Florida Supreme Court Rejects Senate Redistricting, Special Session Required
In an epic political fail for Senate Republicans, the Florida Supreme Court ruled this morning that recent redistricting efforts amount to illegal gerrymandering.
"We conclude that the challengers have demonstrated that the Senate plan... violates the constitutional requirements," Justice Barbara Pariente wrote in a 5-2 majority opinion. She argued that politicians drew the maps to preserve their grip on power and pack minorities into blocks. The same court approved the House's redistricting plan, however, meaning that legislators will have to meet again in a special session later this month to try again.
Two years ago, voters overwhelmingly approved constitutional amendments 5 and 6. The amendments prohibited lawmakers from intentionally protecting incumbents or political parties; required them to preserve minority voting rights; and ordered them to keep districts as compact as possible.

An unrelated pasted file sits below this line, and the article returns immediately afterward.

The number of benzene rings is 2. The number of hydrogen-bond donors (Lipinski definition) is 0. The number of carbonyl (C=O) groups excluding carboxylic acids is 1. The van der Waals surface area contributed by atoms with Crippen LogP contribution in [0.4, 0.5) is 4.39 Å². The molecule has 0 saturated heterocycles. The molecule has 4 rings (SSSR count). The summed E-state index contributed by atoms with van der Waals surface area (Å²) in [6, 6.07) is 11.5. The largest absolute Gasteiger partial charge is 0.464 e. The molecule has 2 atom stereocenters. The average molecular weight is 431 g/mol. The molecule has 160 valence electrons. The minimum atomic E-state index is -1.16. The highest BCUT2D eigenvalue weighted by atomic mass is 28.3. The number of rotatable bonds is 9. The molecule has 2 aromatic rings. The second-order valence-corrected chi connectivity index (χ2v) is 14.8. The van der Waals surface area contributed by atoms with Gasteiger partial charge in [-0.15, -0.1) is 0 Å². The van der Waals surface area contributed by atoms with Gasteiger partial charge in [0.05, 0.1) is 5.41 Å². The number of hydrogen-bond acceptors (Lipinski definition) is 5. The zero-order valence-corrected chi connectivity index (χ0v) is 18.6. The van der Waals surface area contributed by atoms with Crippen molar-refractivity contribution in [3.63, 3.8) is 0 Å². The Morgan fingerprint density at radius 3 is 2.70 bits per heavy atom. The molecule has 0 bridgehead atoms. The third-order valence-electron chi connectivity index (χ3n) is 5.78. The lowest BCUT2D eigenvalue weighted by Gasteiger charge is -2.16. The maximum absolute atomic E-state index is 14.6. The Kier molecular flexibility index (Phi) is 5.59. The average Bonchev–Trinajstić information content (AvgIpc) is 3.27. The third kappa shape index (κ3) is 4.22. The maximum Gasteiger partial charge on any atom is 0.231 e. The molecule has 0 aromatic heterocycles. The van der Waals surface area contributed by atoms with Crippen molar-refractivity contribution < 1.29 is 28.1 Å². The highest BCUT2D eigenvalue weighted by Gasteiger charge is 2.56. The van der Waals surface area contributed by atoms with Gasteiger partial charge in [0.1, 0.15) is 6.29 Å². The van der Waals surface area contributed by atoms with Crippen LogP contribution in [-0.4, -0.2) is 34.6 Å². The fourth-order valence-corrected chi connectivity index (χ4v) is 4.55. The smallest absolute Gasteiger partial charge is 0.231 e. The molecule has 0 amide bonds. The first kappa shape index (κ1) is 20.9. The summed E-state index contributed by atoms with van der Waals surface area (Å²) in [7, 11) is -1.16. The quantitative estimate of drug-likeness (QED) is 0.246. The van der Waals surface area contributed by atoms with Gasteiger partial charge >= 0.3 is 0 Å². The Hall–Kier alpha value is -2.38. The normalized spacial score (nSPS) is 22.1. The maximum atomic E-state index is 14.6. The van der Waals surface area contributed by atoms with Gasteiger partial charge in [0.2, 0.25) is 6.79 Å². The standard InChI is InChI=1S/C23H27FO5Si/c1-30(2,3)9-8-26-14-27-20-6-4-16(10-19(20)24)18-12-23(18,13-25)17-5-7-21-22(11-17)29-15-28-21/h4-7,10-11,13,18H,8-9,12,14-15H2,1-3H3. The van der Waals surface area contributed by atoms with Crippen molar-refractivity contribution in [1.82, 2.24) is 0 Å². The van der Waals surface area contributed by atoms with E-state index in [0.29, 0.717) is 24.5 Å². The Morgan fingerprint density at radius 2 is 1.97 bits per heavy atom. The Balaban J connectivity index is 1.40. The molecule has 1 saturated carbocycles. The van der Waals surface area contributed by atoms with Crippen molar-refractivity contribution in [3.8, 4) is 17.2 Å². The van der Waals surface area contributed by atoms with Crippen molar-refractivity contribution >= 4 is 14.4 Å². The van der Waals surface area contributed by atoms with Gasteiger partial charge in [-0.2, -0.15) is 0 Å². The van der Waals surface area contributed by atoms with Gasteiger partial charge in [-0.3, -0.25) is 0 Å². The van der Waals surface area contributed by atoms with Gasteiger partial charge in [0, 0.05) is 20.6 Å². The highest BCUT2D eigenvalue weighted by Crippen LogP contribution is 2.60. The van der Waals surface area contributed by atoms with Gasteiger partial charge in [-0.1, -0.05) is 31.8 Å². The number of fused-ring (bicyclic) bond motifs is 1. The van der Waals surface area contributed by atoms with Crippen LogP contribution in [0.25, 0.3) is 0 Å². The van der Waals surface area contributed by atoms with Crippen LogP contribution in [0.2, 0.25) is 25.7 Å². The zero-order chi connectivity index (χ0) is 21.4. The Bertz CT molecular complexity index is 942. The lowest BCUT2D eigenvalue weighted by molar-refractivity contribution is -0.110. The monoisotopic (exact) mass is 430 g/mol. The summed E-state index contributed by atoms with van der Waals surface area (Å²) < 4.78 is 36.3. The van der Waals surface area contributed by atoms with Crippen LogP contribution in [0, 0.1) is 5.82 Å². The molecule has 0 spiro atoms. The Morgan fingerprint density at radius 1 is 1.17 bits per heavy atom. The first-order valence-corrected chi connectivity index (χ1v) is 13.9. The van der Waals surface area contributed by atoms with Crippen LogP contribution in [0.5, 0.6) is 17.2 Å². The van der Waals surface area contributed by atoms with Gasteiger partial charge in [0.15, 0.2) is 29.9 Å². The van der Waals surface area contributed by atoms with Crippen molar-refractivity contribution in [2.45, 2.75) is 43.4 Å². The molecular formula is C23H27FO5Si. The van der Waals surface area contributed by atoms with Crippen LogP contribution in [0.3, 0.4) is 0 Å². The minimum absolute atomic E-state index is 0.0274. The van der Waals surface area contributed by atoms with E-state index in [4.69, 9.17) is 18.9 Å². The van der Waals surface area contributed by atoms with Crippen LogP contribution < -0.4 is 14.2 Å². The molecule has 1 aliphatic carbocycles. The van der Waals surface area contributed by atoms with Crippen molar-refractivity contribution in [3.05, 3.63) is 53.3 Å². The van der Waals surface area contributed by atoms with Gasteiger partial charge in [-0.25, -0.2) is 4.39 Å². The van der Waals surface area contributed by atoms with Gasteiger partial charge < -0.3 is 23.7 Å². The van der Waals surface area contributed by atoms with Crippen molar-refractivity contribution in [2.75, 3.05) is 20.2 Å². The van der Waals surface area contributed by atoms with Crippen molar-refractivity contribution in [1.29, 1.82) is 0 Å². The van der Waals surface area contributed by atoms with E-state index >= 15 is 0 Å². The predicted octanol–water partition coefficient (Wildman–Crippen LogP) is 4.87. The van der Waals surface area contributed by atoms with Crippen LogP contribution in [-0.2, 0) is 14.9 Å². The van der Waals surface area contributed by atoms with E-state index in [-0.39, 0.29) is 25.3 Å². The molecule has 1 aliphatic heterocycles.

In a concurring opinion, however, Justice E.C. Perry said Senate leaders had ignored voters. "By refusing any attempt to draw more compact districts while maintaining the required racial proportions, there is at least the appearance that the Senate thumbed its nose at the will of the people," he wrote.
We have to point out here that Riptide called this one.
Earlier this morning -- before the Supreme Court's decision became public -- we named the new maps as this year's worst legislative initiative.
Now it's only a matter of time until Pariente rules that Rick Scott's fleet of pastel-dyed bunny rabbits is an affront to animal rights.
Scott has five days to announce the special Congressional session.
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